You can generate lots and lots of simulated data. DL needs huge amounts of training data, and CG is basically a solved problem.

Actually, for me the most interesting thing is that training on synthetic images transfers so well to real camera frames. That means that I might actually be able to do some cutting edge stuff without a huge curated dataset.


vs simulation, it lets you get trajectories from the way people actually move without having to make insanely complicated models. vs. precollected training data, maybe the recording apparatus is less expensive/complex?


Looks like "Blocks World" with learning.

Can you out stack SHRDLU?


More awesome stuff from OpenAI!


Imagine if you went back 50 years and told Terry Winograd or Marvin Minsky that in 50 years we'd still be trying to figure out how to get robots to stack blocks on top of each other. They'd think you were nuts.


It's called Moravec's paradox. Basically the AI things that we thought would be easy ("computer vision, pfft, give it a few months") turned out to be really really hard. And the AI/computer things that we thought would be hard were actually not that hard (Some scenes of Star Trek: The Next Generation have data pausing for a moment to return the result of a query. Google has faster response times today)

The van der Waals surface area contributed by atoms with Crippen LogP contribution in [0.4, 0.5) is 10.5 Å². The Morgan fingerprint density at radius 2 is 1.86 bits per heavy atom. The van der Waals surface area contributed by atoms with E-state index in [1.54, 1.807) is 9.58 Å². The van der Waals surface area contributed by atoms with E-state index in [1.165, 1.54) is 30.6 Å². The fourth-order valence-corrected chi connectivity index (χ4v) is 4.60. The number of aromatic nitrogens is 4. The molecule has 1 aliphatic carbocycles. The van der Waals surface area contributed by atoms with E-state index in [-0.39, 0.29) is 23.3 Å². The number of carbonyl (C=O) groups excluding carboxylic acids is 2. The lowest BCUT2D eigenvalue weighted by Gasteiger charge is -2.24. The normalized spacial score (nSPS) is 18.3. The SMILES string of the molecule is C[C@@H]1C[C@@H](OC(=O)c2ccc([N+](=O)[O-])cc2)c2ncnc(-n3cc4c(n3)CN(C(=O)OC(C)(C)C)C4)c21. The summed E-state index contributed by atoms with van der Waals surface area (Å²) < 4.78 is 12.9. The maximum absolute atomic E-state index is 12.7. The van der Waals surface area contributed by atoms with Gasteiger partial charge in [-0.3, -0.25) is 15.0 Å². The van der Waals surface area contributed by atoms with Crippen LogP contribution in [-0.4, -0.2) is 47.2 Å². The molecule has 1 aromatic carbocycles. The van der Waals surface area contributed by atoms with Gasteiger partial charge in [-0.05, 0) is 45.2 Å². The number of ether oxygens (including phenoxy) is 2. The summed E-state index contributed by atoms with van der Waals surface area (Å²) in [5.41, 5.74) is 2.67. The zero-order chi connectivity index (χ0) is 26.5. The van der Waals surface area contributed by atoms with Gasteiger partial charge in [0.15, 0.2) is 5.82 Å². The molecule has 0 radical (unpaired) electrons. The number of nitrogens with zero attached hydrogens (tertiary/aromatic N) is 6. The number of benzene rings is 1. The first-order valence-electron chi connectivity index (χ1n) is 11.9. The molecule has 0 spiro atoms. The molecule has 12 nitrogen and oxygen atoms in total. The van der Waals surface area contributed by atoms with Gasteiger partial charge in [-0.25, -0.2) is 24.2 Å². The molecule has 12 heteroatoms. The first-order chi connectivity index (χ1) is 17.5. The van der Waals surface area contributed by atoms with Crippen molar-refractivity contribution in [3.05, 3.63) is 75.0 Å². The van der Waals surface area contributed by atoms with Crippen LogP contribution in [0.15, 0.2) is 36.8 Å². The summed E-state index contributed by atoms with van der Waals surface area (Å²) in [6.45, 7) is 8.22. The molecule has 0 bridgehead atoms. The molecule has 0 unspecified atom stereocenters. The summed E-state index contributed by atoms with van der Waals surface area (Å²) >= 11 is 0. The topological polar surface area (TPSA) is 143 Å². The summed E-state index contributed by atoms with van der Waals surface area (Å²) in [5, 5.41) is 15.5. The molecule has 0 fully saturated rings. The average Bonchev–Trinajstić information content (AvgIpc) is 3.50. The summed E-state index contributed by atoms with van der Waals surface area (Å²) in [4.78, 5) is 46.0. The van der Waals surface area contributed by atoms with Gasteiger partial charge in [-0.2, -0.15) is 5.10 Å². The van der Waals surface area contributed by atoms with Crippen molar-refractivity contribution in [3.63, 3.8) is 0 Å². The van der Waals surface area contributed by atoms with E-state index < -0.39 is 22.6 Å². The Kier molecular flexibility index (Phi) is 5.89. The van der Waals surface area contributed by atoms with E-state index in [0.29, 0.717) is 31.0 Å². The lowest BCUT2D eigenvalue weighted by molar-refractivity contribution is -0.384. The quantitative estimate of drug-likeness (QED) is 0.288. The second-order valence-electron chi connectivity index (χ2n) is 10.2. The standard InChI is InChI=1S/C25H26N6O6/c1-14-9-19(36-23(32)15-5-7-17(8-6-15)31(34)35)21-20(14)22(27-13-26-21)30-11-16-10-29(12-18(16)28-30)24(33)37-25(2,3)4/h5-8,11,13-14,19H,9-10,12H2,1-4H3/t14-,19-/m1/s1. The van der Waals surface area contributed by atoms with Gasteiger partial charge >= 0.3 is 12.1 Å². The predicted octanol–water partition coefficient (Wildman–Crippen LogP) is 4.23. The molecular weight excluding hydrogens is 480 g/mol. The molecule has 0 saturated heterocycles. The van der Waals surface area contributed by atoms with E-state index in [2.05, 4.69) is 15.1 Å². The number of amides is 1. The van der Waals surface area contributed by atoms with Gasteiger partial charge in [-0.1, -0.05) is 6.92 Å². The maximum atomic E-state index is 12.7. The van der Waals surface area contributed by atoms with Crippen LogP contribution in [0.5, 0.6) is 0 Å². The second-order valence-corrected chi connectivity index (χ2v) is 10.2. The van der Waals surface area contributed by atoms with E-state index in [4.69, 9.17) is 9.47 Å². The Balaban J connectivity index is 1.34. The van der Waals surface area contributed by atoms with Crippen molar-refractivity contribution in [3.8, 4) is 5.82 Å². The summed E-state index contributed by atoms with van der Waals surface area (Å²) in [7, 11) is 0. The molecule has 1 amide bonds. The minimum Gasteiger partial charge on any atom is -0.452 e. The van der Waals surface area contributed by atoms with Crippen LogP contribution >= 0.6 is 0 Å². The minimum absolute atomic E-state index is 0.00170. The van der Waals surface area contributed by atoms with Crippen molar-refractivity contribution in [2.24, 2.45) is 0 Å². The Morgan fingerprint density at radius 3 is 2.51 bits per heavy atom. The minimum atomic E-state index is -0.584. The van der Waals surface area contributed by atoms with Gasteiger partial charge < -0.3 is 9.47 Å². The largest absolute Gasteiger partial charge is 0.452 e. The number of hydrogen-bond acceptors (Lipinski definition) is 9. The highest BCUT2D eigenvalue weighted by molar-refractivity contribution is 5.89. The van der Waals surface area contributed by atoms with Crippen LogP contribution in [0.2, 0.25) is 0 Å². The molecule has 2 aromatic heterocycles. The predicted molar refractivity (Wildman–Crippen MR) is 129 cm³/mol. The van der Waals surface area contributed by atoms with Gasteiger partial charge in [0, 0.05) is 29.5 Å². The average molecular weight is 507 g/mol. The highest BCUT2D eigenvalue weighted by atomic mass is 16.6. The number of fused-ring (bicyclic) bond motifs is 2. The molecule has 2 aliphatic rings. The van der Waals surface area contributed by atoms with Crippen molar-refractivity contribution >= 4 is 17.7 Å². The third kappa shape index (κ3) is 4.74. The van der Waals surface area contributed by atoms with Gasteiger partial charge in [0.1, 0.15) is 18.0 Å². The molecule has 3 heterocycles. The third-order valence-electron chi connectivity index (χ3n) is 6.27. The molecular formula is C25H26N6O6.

https://en.wikipedia.org/wiki/Moravec%27s_paradox


Maybe the pause is for adding human-like "flavor" and not really necessary?

To take a Steve Jobs'ism, once tech advances sufficiently you have to introduce qualities that may have nothing to do with tech, to make things more pleasing to us humans.


More accurately it's "Robots learning unprogrammed tasks by observing behavior" they'd be pretty impressed.

Programming robots to stack blocks directly is pretty easy.


Why is that impressive?


Are you asking why AI is impressive?


I'm asking why it's so impressive that it learns by watching a person. Specifically, why we think Terry Winograd would be impressed that 50 years of AI research led to this.

Didn't Deep Blue do the same thing as part of its chess training in the 1990s? Social/observational/modeling learning has been studied in psychological research for over 50 years: https://en.wikipedia.org/wiki/Social_learning_theory Isn't basically every recommender system, all of the vision systems, and the machine translation we all use... isn't all of that just observational learning?

I'm not saying it's not interesting. It's a cool toy. But Elon Musk gets an idea for a neat machine learning toy, using an idea that predates AI as a field, and Terry Winograd is supposed to be impressed by this?

The point is, AI has only been narrowly successful. Narrow success is rad. I'm not hating. But none of the promises of broad intelligence have really progressed. Siri is not a particularly meaningful advance beyond SHRDLU. Instead of just stacking blocks, she stacks text on Messages.app and pushes buttons in Weather.app.